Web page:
An August 4 post on the White House blog titled “Facts Are Stubborn Things” asks concerned citizens to send information on health insurance reform that “seems fishy” to a government e-mail address. The post refers specifically to “scary chain emails and videos” that seek to reveal President Obama’s true thoughts on health care and undermine reform.
The post contains a video refutation of anti-reform arguments by Director of Communications for the Office of Health Reform Linda Douglass as well as a number of videos of Obama describing his program. The post specifically cites “disinformation,” such as the assertion that Obama strives for a single-payer system.
Previously, Douglass worked as a journalist at ABC and CBS.
The following day, Sen. John Cornyn (R.-Texas) wrote a critical letter to the White House regarding the potential First Amendment infractions contained in the blog post.
“As Congress debates health care reform and other critical policy matters, citizen engagement must not be chilled by fear of government monitoring the exercise of free speech rights,” wrote Cornyn. He further noted that the names, email addresses and IP addresses of citizens may be stored in a government database.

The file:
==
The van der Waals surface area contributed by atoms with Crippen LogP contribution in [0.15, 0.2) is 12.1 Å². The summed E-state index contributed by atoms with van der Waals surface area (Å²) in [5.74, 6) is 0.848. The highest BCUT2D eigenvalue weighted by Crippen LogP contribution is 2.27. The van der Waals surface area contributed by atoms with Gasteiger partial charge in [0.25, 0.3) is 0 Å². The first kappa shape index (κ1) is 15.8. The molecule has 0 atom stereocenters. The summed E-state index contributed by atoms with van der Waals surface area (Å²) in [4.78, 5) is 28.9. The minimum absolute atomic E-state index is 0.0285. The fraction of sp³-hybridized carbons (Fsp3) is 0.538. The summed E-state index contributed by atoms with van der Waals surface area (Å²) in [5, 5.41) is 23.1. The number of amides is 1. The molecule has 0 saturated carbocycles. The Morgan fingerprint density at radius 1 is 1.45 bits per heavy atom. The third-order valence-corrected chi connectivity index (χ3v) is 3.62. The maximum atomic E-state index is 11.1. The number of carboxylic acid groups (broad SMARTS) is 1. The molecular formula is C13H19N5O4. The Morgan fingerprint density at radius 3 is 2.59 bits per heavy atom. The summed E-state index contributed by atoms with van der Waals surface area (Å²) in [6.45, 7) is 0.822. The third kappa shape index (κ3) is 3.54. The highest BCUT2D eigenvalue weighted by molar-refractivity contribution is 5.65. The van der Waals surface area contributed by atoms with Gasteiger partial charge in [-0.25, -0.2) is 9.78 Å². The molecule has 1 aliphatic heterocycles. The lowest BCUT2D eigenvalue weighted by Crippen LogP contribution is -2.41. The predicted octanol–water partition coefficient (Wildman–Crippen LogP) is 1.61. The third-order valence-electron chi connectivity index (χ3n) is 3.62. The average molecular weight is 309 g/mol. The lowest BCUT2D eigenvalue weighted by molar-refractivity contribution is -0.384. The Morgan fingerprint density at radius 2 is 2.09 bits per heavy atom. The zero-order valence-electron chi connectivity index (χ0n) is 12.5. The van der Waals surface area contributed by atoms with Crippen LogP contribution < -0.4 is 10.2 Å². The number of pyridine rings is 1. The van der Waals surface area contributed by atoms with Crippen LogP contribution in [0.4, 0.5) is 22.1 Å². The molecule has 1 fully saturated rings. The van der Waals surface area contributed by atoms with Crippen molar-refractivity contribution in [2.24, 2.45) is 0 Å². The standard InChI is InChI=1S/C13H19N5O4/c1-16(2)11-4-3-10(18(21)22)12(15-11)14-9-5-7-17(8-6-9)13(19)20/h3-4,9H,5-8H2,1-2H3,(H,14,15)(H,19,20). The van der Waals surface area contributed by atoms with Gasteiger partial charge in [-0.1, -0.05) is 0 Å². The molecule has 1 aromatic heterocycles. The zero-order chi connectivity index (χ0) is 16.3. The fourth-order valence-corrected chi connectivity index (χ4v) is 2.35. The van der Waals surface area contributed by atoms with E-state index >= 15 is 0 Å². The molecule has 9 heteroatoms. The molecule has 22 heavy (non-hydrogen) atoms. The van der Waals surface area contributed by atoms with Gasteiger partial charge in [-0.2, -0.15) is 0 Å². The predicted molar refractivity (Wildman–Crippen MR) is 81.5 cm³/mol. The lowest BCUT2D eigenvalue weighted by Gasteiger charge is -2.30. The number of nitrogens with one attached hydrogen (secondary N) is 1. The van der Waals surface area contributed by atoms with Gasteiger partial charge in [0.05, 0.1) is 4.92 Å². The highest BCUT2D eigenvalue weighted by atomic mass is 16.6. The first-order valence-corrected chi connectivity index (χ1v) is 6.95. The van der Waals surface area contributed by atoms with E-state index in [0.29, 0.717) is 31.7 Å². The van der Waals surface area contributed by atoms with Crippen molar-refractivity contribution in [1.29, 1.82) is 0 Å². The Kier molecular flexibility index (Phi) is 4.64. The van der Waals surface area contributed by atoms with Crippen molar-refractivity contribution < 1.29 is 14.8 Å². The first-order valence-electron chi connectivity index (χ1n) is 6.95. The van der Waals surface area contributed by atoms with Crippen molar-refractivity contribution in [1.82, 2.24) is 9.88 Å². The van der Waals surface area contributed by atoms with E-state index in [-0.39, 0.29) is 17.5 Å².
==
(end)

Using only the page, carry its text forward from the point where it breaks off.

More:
Cornyn urges the White House to “cease this program immediately” and demands that the government not interfere in the citizen debate over health care.
Cornyn asks a number of questions of the White House, including how the information will be used and whether or not those referred to the email account will be contacted. He also directly refers to Obama’s 2003 statement that “I happen to be a proponent of a single-payer universal health care plan.”
“Nobody is collecting names,” said Press Secretary Robert Gibbs on Thursday. He also implied that Obama has changed his position since his 2003 comment.
“We are not compiling lists or sources of information. We may post fact checks from time to time to be sure Americans know the truth about health insurance reform,” said Douglass on Wednesday.
Sign up to the Human Events newsletter